GREAT MOMENTS IN FINANCIAL ECONOMICS: I. PRESENT VALUE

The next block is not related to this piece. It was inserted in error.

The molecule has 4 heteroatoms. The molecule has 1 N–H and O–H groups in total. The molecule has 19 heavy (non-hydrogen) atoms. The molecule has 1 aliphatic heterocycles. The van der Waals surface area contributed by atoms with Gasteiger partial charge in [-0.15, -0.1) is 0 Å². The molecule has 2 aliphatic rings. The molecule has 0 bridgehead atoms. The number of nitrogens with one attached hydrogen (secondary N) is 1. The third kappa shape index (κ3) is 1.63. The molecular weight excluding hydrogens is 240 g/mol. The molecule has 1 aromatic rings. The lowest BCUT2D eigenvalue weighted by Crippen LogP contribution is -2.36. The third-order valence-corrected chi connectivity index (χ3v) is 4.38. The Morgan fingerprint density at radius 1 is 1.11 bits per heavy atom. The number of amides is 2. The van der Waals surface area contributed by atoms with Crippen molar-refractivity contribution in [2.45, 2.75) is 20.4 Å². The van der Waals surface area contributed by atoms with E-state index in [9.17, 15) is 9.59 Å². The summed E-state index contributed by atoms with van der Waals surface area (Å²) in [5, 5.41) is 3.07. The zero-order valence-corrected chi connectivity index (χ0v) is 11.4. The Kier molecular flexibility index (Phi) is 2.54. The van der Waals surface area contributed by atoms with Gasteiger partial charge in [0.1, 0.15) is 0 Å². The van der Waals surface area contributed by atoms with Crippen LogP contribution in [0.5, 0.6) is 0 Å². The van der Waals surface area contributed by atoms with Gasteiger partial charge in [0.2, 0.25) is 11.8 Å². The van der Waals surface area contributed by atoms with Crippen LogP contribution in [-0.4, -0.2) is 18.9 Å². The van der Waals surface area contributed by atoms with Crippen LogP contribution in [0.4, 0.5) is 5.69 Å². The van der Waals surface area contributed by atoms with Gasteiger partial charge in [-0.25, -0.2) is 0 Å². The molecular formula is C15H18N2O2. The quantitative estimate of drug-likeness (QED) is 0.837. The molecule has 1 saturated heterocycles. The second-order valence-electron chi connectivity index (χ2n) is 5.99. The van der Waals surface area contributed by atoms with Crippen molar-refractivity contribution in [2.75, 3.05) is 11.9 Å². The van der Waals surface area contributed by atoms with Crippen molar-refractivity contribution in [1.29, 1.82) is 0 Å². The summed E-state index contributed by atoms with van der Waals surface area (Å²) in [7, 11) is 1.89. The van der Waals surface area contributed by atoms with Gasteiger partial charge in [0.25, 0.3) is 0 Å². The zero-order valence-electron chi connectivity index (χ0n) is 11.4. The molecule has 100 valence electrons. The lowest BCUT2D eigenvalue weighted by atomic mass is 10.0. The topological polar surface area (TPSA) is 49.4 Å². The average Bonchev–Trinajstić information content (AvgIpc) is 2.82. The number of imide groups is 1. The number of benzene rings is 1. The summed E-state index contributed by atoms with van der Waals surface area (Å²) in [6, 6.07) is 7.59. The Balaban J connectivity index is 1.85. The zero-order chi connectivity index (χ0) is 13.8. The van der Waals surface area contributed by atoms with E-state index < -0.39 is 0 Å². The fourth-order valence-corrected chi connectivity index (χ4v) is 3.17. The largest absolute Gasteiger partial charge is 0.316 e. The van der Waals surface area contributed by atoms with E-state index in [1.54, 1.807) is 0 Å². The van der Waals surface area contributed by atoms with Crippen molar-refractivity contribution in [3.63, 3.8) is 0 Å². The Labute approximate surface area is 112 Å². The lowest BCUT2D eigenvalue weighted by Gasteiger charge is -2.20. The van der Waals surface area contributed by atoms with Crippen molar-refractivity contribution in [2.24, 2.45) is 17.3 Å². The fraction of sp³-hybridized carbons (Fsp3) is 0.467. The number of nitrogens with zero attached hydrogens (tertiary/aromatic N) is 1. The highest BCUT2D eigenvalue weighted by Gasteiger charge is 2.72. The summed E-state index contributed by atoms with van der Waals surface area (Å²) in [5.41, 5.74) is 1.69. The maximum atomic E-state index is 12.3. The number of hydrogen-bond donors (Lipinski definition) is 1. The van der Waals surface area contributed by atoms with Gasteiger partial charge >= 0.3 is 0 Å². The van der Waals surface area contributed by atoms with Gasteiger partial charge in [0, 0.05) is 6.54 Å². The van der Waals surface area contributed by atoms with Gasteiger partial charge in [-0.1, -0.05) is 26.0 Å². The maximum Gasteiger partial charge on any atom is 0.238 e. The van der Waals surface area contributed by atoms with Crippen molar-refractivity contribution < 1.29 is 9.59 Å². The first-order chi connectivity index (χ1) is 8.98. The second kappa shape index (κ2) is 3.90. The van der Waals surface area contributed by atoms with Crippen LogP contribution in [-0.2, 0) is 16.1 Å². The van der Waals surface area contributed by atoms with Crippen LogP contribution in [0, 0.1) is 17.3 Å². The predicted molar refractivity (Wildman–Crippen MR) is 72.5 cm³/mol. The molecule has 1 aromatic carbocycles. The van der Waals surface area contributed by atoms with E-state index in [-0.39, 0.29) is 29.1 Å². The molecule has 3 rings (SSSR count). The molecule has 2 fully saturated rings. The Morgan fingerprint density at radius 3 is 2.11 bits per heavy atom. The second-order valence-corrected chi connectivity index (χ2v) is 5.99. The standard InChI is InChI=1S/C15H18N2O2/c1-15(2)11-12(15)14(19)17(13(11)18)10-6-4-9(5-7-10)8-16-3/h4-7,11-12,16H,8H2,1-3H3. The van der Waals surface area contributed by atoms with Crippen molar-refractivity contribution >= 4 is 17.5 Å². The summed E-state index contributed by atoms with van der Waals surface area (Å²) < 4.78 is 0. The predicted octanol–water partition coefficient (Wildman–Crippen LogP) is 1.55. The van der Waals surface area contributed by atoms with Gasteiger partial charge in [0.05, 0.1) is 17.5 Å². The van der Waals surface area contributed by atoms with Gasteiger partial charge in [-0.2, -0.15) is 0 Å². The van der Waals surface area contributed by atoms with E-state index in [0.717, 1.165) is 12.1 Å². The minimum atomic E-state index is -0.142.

This is the first in a series of articles to appear in this journal on the history of significant ideas in financial economics. Perhaps the most basic of these is the idea of present value. Early contributors include Johan de Witt (1671), the famous mathematician Abraham de Moivre (1725), and the famous scientist Edmund Halley (1761). But it was Irving Fisher who in 1930 laid the theoretical foundations behind the concept as a by-product of the standard inter-temporal model of rational consumption choice. In 1938, John Burr Williams applied the model to the discounting of dividends and derived what later became known as the Gordon growth formula.